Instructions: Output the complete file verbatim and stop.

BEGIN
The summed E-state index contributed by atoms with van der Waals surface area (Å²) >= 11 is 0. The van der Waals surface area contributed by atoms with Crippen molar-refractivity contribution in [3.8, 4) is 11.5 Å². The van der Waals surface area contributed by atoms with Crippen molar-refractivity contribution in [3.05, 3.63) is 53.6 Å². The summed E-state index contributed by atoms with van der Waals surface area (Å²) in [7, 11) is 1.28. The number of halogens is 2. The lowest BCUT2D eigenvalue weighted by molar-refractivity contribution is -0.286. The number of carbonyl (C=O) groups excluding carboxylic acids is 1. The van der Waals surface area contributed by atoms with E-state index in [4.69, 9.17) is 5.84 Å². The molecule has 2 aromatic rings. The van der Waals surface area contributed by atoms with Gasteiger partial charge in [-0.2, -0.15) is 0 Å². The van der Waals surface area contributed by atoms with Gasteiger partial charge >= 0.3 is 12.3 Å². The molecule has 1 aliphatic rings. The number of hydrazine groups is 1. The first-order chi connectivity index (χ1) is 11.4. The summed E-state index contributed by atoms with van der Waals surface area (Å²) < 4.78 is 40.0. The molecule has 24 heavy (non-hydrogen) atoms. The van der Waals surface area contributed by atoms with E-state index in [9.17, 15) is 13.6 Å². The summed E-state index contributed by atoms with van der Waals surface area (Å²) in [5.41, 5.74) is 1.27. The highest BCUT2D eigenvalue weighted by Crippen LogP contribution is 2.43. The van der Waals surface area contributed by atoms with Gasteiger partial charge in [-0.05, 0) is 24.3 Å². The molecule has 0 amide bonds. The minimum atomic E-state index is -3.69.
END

The summed E-state index contributed by atoms with van der Waals surface area (Å²) >= 11 is 0. The van der Waals surface area contributed by atoms with Crippen molar-refractivity contribution in [3.8, 4) is 11.5 Å². The van der Waals surface area contributed by atoms with Crippen molar-refractivity contribution in [3.05, 3.63) is 53.6 Å². The summed E-state index contributed by atoms with van der Waals surface area (Å²) in [7, 11) is 1.28. The number of halogens is 2. The lowest BCUT2D eigenvalue weighted by molar-refractivity contribution is -0.286. The number of carbonyl (C=O) groups excluding carboxylic acids is 1. The van der Waals surface area contributed by atoms with E-state index in [4.69, 9.17) is 5.84 Å². The molecule has 2 aromatic rings. The van der Waals surface area contributed by atoms with Gasteiger partial charge in [-0.2, -0.15) is 0 Å². The van der Waals surface area contributed by atoms with Gasteiger partial charge >= 0.3 is 12.3 Å². The molecule has 1 aliphatic rings. The number of hydrazine groups is 1. The first-order chi connectivity index (χ1) is 11.4. The summed E-state index contributed by atoms with van der Waals surface area (Å²) < 4.78 is 40.0. The molecule has 24 heavy (non-hydrogen) atoms. The van der Waals surface area contributed by atoms with E-state index in [9.17, 15) is 13.6 Å². The summed E-state index contributed by atoms with van der Waals surface area (Å²) in [5.41, 5.74) is 1.27. The highest BCUT2D eigenvalue weighted by Crippen LogP contribution is 2.43. The van der Waals surface area contributed by atoms with Gasteiger partial charge in [-0.05, 0) is 24.3 Å². The molecule has 0 amide bonds. The minimum atomic E-state index is -3.69.